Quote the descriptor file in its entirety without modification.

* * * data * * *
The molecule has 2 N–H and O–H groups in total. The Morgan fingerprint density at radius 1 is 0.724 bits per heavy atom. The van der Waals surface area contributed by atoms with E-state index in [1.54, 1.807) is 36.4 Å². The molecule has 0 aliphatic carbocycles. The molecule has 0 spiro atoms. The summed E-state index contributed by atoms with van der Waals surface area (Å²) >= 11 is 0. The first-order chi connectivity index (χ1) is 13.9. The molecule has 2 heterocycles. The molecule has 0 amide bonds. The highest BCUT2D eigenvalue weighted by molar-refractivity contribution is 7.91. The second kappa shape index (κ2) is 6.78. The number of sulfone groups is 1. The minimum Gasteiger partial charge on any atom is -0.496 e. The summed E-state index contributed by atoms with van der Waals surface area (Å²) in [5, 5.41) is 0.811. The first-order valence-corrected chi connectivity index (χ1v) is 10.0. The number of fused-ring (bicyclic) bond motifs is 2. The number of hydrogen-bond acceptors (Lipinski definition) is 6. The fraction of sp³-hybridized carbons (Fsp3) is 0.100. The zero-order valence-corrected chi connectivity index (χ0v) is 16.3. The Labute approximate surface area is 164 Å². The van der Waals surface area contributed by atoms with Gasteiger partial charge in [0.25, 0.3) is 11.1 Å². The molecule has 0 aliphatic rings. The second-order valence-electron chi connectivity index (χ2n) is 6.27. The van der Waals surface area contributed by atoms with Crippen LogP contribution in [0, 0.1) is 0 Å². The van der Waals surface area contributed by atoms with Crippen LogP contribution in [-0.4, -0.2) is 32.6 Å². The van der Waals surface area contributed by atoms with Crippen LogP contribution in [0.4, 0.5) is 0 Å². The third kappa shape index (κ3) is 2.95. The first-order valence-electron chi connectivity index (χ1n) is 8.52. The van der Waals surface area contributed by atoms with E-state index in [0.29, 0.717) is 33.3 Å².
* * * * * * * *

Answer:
The molecule has 2 N–H and O–H groups in total. The Morgan fingerprint density at radius 1 is 0.724 bits per heavy atom. The van der Waals surface area contributed by atoms with E-state index in [1.54, 1.807) is 36.4 Å². The molecule has 0 aliphatic carbocycles. The molecule has 0 spiro atoms. The summed E-state index contributed by atoms with van der Waals surface area (Å²) >= 11 is 0. The first-order chi connectivity index (χ1) is 13.9. The molecule has 2 heterocycles. The molecule has 0 amide bonds. The highest BCUT2D eigenvalue weighted by molar-refractivity contribution is 7.91. The second kappa shape index (κ2) is 6.78. The number of sulfone groups is 1. The minimum Gasteiger partial charge on any atom is -0.496 e. The summed E-state index contributed by atoms with van der Waals surface area (Å²) in [5, 5.41) is 0.811. The first-order valence-corrected chi connectivity index (χ1v) is 10.0. The number of fused-ring (bicyclic) bond motifs is 2. The number of hydrogen-bond acceptors (Lipinski definition) is 6. The fraction of sp³-hybridized carbons (Fsp3) is 0.100. The zero-order valence-corrected chi connectivity index (χ0v) is 16.3. The Labute approximate surface area is 164 Å². The van der Waals surface area contributed by atoms with Gasteiger partial charge in [0.25, 0.3) is 11.1 Å². The molecule has 0 aliphatic rings. The second-order valence-electron chi connectivity index (χ2n) is 6.27. The van der Waals surface area contributed by atoms with Crippen LogP contribution in [0, 0.1) is 0 Å². The van der Waals surface area contributed by atoms with Crippen LogP contribution in [-0.4, -0.2) is 32.6 Å². The van der Waals surface area contributed by atoms with Crippen LogP contribution in [0.4, 0.5) is 0 Å². The third kappa shape index (κ3) is 2.95. The first-order valence-electron chi connectivity index (χ1n) is 8.52. The van der Waals surface area contributed by atoms with E-state index in [0.29, 0.717) is 33.3 Å².